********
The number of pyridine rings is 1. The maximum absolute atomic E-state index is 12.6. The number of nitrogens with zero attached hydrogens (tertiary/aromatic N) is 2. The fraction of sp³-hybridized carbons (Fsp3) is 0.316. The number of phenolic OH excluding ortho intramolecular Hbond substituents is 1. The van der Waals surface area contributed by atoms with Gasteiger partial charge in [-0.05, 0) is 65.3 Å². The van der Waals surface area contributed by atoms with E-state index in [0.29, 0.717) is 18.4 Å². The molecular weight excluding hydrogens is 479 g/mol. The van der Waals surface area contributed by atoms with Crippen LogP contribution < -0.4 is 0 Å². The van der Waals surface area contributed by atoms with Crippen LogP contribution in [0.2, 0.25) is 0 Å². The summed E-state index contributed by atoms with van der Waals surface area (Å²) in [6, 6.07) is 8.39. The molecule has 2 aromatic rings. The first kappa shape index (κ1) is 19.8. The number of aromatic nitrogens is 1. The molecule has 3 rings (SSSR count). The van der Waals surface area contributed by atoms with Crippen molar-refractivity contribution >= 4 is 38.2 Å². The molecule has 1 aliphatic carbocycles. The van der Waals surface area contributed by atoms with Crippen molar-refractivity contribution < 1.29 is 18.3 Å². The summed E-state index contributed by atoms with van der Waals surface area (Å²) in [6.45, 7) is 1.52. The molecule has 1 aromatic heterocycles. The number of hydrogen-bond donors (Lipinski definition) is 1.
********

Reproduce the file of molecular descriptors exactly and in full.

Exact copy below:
The number of pyridine rings is 1. The maximum absolute atomic E-state index is 12.6. The number of nitrogens with zero attached hydrogens (tertiary/aromatic N) is 2. The fraction of sp³-hybridized carbons (Fsp3) is 0.316. The number of phenolic OH excluding ortho intramolecular Hbond substituents is 1. The van der Waals surface area contributed by atoms with Gasteiger partial charge in [-0.05, 0) is 65.3 Å². The van der Waals surface area contributed by atoms with E-state index in [0.29, 0.717) is 18.4 Å². The molecular weight excluding hydrogens is 479 g/mol. The van der Waals surface area contributed by atoms with Crippen LogP contribution < -0.4 is 0 Å². The van der Waals surface area contributed by atoms with Crippen LogP contribution in [0.2, 0.25) is 0 Å². The summed E-state index contributed by atoms with van der Waals surface area (Å²) in [6, 6.07) is 8.39. The molecule has 2 aromatic rings. The first kappa shape index (κ1) is 19.8. The number of aromatic nitrogens is 1. The molecule has 3 rings (SSSR count). The van der Waals surface area contributed by atoms with Crippen molar-refractivity contribution >= 4 is 38.2 Å². The molecule has 1 aliphatic carbocycles. The van der Waals surface area contributed by atoms with Crippen molar-refractivity contribution < 1.29 is 18.3 Å². The summed E-state index contributed by atoms with van der Waals surface area (Å²) in [6.45, 7) is 1.52. The molecule has 1 aromatic heterocycles. The number of hydrogen-bond donors (Lipinski definition) is 1.